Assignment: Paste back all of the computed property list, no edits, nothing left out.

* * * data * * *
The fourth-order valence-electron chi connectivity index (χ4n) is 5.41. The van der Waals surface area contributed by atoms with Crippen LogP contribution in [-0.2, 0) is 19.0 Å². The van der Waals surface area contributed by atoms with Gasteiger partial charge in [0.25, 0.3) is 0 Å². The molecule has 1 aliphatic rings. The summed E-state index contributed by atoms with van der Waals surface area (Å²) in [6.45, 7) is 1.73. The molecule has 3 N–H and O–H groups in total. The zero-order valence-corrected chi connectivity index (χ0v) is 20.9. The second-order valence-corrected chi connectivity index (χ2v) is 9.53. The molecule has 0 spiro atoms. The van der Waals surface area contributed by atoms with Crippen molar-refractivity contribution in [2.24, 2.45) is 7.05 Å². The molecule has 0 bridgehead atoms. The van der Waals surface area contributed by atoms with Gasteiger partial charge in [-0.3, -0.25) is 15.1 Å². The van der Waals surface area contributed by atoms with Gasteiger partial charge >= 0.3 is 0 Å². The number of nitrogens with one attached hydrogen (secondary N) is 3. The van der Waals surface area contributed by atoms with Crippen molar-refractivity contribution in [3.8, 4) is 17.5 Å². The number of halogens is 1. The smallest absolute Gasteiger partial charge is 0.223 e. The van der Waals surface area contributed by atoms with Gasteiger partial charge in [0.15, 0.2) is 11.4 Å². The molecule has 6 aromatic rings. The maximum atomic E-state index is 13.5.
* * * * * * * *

The fourth-order valence-electron chi connectivity index (χ4n) is 5.41. The van der Waals surface area contributed by atoms with Crippen LogP contribution in [-0.2, 0) is 19.0 Å². The van der Waals surface area contributed by atoms with Gasteiger partial charge in [0.25, 0.3) is 0 Å². The molecule has 1 aliphatic rings. The summed E-state index contributed by atoms with van der Waals surface area (Å²) in [6.45, 7) is 1.73. The molecule has 3 N–H and O–H groups in total. The zero-order valence-corrected chi connectivity index (χ0v) is 20.9. The second-order valence-corrected chi connectivity index (χ2v) is 9.53. The molecule has 0 spiro atoms. The van der Waals surface area contributed by atoms with Crippen molar-refractivity contribution in [2.24, 2.45) is 7.05 Å². The molecule has 0 bridgehead atoms. The van der Waals surface area contributed by atoms with Gasteiger partial charge in [-0.3, -0.25) is 15.1 Å². The van der Waals surface area contributed by atoms with Gasteiger partial charge >= 0.3 is 0 Å². The number of nitrogens with one attached hydrogen (secondary N) is 3. The van der Waals surface area contributed by atoms with Crippen molar-refractivity contribution in [3.8, 4) is 17.5 Å². The number of halogens is 1. The smallest absolute Gasteiger partial charge is 0.223 e. The van der Waals surface area contributed by atoms with Gasteiger partial charge in [0.15, 0.2) is 11.4 Å². The molecule has 6 aromatic rings. The maximum atomic E-state index is 13.5.